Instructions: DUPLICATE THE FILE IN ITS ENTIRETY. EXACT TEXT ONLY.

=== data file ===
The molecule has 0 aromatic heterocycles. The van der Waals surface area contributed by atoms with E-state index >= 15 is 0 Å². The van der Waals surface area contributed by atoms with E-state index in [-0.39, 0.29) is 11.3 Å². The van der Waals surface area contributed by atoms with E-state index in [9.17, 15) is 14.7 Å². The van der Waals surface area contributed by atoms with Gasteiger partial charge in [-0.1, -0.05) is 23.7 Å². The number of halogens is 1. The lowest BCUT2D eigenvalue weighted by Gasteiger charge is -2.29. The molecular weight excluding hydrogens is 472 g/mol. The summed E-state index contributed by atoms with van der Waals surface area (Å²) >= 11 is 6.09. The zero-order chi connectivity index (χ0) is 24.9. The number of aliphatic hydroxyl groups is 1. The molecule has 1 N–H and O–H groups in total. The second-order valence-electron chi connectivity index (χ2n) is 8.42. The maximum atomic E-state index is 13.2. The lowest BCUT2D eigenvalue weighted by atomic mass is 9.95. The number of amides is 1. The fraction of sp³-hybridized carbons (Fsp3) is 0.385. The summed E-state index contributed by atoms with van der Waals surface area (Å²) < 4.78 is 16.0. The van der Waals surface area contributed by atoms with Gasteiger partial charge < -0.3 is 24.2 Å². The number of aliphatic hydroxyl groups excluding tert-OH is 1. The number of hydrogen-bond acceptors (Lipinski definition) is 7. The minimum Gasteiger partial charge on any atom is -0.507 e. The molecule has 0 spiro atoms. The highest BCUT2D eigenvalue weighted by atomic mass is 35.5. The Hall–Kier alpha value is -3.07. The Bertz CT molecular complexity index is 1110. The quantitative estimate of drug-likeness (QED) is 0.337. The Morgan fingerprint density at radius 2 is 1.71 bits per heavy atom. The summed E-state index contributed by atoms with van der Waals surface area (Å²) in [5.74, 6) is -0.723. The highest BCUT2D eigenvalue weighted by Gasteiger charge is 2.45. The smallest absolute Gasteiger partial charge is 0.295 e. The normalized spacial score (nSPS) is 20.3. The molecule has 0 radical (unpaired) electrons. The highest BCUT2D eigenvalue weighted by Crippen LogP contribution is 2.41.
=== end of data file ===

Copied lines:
The molecule has 0 aromatic heterocycles. The van der Waals surface area contributed by atoms with E-state index >= 15 is 0 Å². The van der Waals surface area contributed by atoms with E-state index in [-0.39, 0.29) is 11.3 Å². The van der Waals surface area contributed by atoms with E-state index in [9.17, 15) is 14.7 Å². The van der Waals surface area contributed by atoms with Gasteiger partial charge in [-0.1, -0.05) is 23.7 Å². The number of halogens is 1. The lowest BCUT2D eigenvalue weighted by Gasteiger charge is -2.29. The molecular weight excluding hydrogens is 472 g/mol. The summed E-state index contributed by atoms with van der Waals surface area (Å²) >= 11 is 6.09. The zero-order chi connectivity index (χ0) is 24.9. The number of aliphatic hydroxyl groups is 1. The molecule has 1 N–H and O–H groups in total. The second-order valence-electron chi connectivity index (χ2n) is 8.42. The maximum atomic E-state index is 13.2. The lowest BCUT2D eigenvalue weighted by atomic mass is 9.95. The number of amides is 1. The fraction of sp³-hybridized carbons (Fsp3) is 0.385. The summed E-state index contributed by atoms with van der Waals surface area (Å²) < 4.78 is 16.0. The van der Waals surface area contributed by atoms with Gasteiger partial charge < -0.3 is 24.2 Å². The number of aliphatic hydroxyl groups excluding tert-OH is 1. The number of hydrogen-bond acceptors (Lipinski definition) is 7. The minimum Gasteiger partial charge on any atom is -0.507 e. The molecule has 0 spiro atoms. The highest BCUT2D eigenvalue weighted by atomic mass is 35.5. The Hall–Kier alpha value is -3.07. The Bertz CT molecular complexity index is 1110. The quantitative estimate of drug-likeness (QED) is 0.337. The Morgan fingerprint density at radius 2 is 1.71 bits per heavy atom. The summed E-state index contributed by atoms with van der Waals surface area (Å²) in [5.74, 6) is -0.723. The highest BCUT2D eigenvalue weighted by Gasteiger charge is 2.45. The smallest absolute Gasteiger partial charge is 0.295 e. The normalized spacial score (nSPS) is 20.3. The molecule has 0 radical (unpaired) electrons. The highest BCUT2D eigenvalue weighted by Crippen LogP contribution is 2.41.